Personal data is now on the consumer’s terms, we knew it was coming. Today’s brands face a tough task, to drive continuous improvements in marketing performance in a world where personal data is less available and consumers have ever-increasing expectations around privacy.
Privacy and data protection regulations have recently given people greater choice around sharing personal data with brands.Technology companies have also begun to require opt-ins before consumers’ personal data is shared, while third-party cookies are being phased out, preventing the tracking of online behaviour.
While some marketers may see this as a loss of consumer insight, the shift has driven companies to reconsider their approach, opening up more robust ways to collect data while adhering to evolving privacy norms.
It was in this context that Meta’s VP of business product marketing, Goksu Niebol-Perlman hosted a panel of digital marketers from lloyds Bank, pandora and EssenseMediacom at the Meta Marketing summit EMEA 2023. the discussion ranged from how brands are upholding their customer’s privacy rights online to how they are adapting their digital strategies, ensuring they can not only trust their data but also use it most effectively, throughout the marketing funnel.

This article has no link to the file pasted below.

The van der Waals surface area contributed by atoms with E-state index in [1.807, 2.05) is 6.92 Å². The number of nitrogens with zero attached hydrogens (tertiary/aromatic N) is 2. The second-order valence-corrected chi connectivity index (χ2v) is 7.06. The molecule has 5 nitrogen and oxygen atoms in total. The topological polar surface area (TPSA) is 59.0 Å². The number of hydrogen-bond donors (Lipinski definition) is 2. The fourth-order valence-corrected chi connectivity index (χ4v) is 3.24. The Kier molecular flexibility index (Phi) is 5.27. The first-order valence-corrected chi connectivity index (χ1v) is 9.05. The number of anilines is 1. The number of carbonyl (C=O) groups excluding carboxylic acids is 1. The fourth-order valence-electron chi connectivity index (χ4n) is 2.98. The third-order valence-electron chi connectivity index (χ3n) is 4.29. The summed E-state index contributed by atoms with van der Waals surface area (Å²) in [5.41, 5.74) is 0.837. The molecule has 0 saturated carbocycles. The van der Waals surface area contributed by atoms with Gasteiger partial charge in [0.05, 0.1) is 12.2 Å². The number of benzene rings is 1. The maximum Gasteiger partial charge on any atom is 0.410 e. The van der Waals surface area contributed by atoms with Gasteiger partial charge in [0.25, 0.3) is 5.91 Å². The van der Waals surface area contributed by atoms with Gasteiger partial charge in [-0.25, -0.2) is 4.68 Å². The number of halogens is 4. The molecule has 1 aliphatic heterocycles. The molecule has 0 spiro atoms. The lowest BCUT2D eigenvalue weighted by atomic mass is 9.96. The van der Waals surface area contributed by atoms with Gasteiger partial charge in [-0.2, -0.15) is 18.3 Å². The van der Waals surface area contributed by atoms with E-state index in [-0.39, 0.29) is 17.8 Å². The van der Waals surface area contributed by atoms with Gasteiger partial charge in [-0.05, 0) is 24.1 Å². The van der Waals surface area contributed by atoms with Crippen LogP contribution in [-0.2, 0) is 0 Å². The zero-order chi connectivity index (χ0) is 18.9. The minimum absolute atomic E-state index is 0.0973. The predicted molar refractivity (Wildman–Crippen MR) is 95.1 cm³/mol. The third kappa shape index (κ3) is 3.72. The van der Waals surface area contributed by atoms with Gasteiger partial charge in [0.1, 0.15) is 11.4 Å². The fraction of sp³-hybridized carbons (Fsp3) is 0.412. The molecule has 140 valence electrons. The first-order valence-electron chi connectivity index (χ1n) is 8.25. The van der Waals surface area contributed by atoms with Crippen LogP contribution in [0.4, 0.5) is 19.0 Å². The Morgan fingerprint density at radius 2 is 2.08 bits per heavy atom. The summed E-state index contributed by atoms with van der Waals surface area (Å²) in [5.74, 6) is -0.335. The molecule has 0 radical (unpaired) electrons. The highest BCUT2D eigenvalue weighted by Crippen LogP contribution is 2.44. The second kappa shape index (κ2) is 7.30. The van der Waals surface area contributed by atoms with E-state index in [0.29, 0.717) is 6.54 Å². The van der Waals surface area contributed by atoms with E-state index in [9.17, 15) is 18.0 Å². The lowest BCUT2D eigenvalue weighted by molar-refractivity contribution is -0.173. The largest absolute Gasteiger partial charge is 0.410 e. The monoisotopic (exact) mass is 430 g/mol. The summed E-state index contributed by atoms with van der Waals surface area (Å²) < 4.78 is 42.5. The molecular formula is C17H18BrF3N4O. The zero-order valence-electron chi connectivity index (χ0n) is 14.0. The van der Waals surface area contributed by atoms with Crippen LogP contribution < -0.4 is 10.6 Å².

As consumers become more aware of their data rights and require brands to engage on their terms, advertisers need to reconsider their approach to gaining marketing consent.
For Pandora’s global paid social manager, Kasper Moll, the key to ethical data collection is to do it when it is necessary and adds value by improving the customer journey.
“We only collect data if it creates a big uplift for Pandora and creates a better user experience for our consumers and potential customers,” he says. “That’s the trade-off we always evaluate.”
According to Nic Travis, head of digital marketing at Lloyds Banking Group, this means understanding when it is the right time to ask, as well as explaining why it is necessary and the value exchange behind it. The bank changed its approach recently, he said, because it wanted to avoid the appearance that it was a “box-ticking” exercise for the brand.
“When a customer is out of the product application journey, and downloading our app, we deemed that’s the right context for permission,” he explained. “It’s then a relationship journey rather than a purchase journey. It becomes: ‘How can I get the most out of this product that I bought? How can I get the most out of this service?’ And therefore, asking for consent to deliver personalised advertising in that context is the appropriate place. We’ve seen very high opt-in rates from that approach.”